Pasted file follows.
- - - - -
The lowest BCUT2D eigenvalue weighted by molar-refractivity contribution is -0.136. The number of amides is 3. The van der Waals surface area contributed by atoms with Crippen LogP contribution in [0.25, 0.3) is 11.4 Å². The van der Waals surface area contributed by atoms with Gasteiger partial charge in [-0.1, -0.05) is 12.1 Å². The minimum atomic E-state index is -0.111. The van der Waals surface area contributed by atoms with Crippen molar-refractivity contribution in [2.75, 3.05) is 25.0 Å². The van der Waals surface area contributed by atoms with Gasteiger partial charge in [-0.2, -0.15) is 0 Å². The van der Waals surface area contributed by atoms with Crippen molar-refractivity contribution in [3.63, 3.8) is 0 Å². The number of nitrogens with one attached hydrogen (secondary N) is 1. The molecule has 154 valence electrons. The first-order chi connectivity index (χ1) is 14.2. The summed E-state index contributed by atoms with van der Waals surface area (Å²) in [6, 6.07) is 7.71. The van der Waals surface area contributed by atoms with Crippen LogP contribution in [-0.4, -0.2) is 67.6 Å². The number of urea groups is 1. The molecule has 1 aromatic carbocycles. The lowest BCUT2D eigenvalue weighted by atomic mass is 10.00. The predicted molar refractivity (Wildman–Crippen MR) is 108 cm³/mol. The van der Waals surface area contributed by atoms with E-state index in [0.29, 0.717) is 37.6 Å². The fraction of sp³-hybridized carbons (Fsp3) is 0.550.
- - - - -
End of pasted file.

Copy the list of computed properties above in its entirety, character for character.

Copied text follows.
The lowest BCUT2D eigenvalue weighted by molar-refractivity contribution is -0.136. The number of amides is 3. The van der Waals surface area contributed by atoms with Crippen LogP contribution in [0.25, 0.3) is 11.4 Å². The van der Waals surface area contributed by atoms with Gasteiger partial charge in [-0.1, -0.05) is 12.1 Å². The minimum atomic E-state index is -0.111. The van der Waals surface area contributed by atoms with Crippen molar-refractivity contribution in [2.75, 3.05) is 25.0 Å². The van der Waals surface area contributed by atoms with Gasteiger partial charge in [-0.2, -0.15) is 0 Å². The van der Waals surface area contributed by atoms with Crippen molar-refractivity contribution in [3.63, 3.8) is 0 Å². The number of nitrogens with one attached hydrogen (secondary N) is 1. The molecule has 154 valence electrons. The first-order chi connectivity index (χ1) is 14.2. The summed E-state index contributed by atoms with van der Waals surface area (Å²) in [6, 6.07) is 7.71. The van der Waals surface area contributed by atoms with Crippen LogP contribution in [-0.4, -0.2) is 67.6 Å². The number of urea groups is 1. The molecule has 1 aromatic carbocycles. The lowest BCUT2D eigenvalue weighted by atomic mass is 10.00. The predicted molar refractivity (Wildman–Crippen MR) is 108 cm³/mol. The van der Waals surface area contributed by atoms with E-state index in [0.29, 0.717) is 37.6 Å². The fraction of sp³-hybridized carbons (Fsp3) is 0.550.